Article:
J Cancer 2019; 10(4):874-884. doi:10.7150/jca.27635 This issue

Research Paper

MYH9 Promotes Growth and Metastasis via Activation of MAPK/AKT Signaling in Colorectal Cancer

Bin Wang1,2, Xiaolong Qi1, Jian Liu3,4, Rui Zhou4, Chuang Lin3,4, Junjie Shangguan5, Zhuoli Zhang5,6, Liang Zhao3,4✉, Guoxin Li1✉

1. Department of General Surgery, Nanfang Hospital, Southern Medical University, Guangdong provincial Engineering Technology Research Center of Minimally Invasive Surgery, Guangzhou, China.
2. Department of Hepatobiliary and Pancreatic Surgery, The First Affiliated Hospital, Zhejiang University School of Medicine, Hangzhou, China
3. Department of Pathology, Nanfang Hospital, Southern Medical University, Guangzhou, 510515, P.R. China
4. Department of Pathology, School of Basic Medical Sciences, Southern Medical University, Guangzhou, 510515, P.R. China
5. Department of Radiology, Feinberg School of Medicine, Northwestern University, Chicago, IL, 60611, USA
6. Robert H. Lurie Comprehensive Cancer Center, Chicago, IL, 60611, USA

This is an open access article distributed under the terms of the Creative Commons Attribution (CC BY-NC) license (https://creativecommons.org/licenses/by-nc/4.0/). See http://ivyspring.com/terms for full terms and conditions.
Wang B, Qi X, Liu J, Zhou R, Lin C, Shangguan J, Zhang Z, Zhao L, Li G. MYH9 Promotes Growth and Metastasis via Activation of MAPK/AKT Signaling in Colorectal Cancer. J Cancer 2019; 10(4):874-884. doi:10.7150/jca.27635. Available from https://www.jcancer.org/v10p0874.htm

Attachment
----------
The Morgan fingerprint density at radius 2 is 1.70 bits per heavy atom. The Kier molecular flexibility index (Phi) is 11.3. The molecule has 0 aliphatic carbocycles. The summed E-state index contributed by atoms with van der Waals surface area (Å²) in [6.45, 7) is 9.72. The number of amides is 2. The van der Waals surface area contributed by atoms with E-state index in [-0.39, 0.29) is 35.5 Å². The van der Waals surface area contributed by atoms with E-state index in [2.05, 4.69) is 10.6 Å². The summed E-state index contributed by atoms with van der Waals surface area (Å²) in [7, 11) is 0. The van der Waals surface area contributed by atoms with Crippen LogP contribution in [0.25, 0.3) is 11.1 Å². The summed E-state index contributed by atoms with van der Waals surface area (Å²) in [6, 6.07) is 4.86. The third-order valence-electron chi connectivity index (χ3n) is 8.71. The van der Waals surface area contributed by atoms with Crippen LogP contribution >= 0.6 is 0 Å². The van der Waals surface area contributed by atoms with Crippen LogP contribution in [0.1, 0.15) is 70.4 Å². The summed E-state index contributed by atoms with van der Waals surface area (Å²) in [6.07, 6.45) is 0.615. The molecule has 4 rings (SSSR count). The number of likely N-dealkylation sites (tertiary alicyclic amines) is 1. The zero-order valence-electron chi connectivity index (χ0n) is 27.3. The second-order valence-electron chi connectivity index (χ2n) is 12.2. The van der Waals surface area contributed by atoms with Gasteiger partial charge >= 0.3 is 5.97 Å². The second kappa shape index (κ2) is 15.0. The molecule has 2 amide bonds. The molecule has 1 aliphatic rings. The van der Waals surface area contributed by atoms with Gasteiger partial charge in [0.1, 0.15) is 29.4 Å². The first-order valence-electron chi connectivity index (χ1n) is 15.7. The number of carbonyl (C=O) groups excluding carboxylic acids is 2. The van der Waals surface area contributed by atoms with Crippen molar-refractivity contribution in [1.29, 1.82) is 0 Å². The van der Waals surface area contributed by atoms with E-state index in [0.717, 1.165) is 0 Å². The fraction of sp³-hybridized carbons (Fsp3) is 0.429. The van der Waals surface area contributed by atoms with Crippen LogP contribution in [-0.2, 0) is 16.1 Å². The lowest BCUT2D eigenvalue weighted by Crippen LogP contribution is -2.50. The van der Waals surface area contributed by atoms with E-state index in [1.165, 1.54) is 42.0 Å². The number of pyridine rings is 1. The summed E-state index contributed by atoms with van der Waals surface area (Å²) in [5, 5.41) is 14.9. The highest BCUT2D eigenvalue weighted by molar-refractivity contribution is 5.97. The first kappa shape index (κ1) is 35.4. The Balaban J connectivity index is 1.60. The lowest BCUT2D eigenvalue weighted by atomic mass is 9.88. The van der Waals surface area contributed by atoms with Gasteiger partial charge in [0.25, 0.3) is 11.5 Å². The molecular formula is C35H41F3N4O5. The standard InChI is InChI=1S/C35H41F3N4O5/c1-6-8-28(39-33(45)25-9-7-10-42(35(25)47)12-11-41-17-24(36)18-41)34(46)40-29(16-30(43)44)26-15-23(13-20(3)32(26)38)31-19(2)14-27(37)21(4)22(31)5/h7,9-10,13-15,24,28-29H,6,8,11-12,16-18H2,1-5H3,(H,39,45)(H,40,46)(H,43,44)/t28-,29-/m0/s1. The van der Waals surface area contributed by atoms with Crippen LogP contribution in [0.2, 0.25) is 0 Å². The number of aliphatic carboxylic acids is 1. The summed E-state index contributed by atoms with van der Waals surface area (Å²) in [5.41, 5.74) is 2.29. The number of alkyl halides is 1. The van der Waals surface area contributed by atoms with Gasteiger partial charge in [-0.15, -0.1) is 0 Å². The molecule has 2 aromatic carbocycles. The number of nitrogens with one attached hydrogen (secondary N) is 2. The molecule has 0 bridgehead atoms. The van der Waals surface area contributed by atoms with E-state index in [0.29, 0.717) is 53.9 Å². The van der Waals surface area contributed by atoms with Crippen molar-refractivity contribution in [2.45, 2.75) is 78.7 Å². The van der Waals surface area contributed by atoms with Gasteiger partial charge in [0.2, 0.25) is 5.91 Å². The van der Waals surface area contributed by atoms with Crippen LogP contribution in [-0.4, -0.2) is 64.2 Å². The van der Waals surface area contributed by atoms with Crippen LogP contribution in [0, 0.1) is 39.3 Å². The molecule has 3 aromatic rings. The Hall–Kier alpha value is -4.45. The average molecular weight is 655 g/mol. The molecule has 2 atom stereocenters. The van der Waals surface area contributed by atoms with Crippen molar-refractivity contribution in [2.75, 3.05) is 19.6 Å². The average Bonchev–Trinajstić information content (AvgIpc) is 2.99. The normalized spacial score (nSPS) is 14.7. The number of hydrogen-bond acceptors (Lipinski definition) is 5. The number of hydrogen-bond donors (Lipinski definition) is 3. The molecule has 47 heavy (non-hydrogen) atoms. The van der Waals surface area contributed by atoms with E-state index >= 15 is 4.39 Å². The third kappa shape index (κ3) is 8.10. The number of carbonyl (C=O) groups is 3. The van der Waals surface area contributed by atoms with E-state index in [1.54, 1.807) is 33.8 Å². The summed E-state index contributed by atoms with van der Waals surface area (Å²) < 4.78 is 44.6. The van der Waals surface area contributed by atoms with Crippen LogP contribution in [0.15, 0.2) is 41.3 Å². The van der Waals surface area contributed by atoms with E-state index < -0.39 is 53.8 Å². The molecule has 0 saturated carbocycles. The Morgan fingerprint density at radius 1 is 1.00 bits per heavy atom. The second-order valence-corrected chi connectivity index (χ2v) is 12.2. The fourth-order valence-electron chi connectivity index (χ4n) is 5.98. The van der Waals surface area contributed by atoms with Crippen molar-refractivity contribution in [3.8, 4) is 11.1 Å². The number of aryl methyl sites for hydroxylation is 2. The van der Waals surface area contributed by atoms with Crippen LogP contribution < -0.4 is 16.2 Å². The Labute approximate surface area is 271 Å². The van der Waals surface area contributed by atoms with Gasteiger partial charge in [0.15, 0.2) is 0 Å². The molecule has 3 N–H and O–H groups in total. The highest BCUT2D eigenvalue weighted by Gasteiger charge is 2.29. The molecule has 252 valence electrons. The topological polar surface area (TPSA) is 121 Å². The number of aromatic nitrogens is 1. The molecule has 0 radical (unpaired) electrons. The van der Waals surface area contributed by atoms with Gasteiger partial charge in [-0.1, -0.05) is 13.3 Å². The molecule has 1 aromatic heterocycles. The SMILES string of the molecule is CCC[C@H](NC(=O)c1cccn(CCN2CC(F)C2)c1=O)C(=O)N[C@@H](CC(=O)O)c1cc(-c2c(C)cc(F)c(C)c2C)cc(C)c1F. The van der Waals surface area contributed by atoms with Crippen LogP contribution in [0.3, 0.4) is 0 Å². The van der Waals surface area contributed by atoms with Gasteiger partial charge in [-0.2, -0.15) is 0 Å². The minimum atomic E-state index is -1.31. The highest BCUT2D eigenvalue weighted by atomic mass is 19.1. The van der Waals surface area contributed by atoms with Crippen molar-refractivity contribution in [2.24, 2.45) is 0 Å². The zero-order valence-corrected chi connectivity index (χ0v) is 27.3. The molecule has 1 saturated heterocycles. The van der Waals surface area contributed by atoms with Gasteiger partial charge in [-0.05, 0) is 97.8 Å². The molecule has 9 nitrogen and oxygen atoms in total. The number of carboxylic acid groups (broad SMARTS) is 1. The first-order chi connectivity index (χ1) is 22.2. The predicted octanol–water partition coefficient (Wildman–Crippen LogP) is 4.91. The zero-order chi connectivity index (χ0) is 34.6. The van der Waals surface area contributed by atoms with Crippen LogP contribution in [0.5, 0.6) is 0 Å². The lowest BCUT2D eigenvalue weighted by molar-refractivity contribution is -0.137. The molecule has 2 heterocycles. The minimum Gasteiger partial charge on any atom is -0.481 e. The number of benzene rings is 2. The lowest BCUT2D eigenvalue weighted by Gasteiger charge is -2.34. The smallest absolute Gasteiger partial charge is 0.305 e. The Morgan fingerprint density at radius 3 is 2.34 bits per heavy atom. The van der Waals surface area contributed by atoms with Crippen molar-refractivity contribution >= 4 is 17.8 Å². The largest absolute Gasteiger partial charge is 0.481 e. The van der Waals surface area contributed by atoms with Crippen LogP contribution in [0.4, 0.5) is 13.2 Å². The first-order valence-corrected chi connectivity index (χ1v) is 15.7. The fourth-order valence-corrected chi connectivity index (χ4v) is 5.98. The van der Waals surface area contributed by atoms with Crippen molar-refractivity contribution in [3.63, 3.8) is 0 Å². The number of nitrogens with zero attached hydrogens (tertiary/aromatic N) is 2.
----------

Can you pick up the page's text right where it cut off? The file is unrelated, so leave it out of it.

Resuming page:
File import instruction


The contractile protein MYH9 (non-muscle myosin IIA) is an actin-binding protein that plays a fundamental role in cell adhesion, migration, and division. However, its distinct role in colorectal cancer (CRC) still remains unidentified. In this study, we detected significant MYH9 overexpression in CRC samples compared with paired normal tissues using western blotting and tissue microarray immunohistochemistry (IHC). Moreover, analysis of patient clinical information demonstrated that MYH9 overexpression was strongly correlated with lymph node metastasis and poor overall survival. Endogenous overexpression of MYH9 enhanced the ability of cell proliferation and migration in vitro, and accelerated CRC growth in mouse models. Silencing of MYH9 revealed repressive effects on CRC cells in vitro and in vivo. Furthermore, primary biomechanics that involved MAPK/AKT signaling mediated epithelial-mesenchymal transition (EMT) was uncovered underlying MYH9 dependent cell behaviors. Collectively, our data showed that MYH9 significantly promoted tumorigenesis by regulating MAPK/AKT signaling, and was remarkably correlated with poor prognosis in CRC. MYH9 may thus be a novel biomarker and drug target in the diagnosis and treatment of CRC.

Keywords: MYH9, CRC, Cancer Metastasis, EMT, Tumor Biomarker.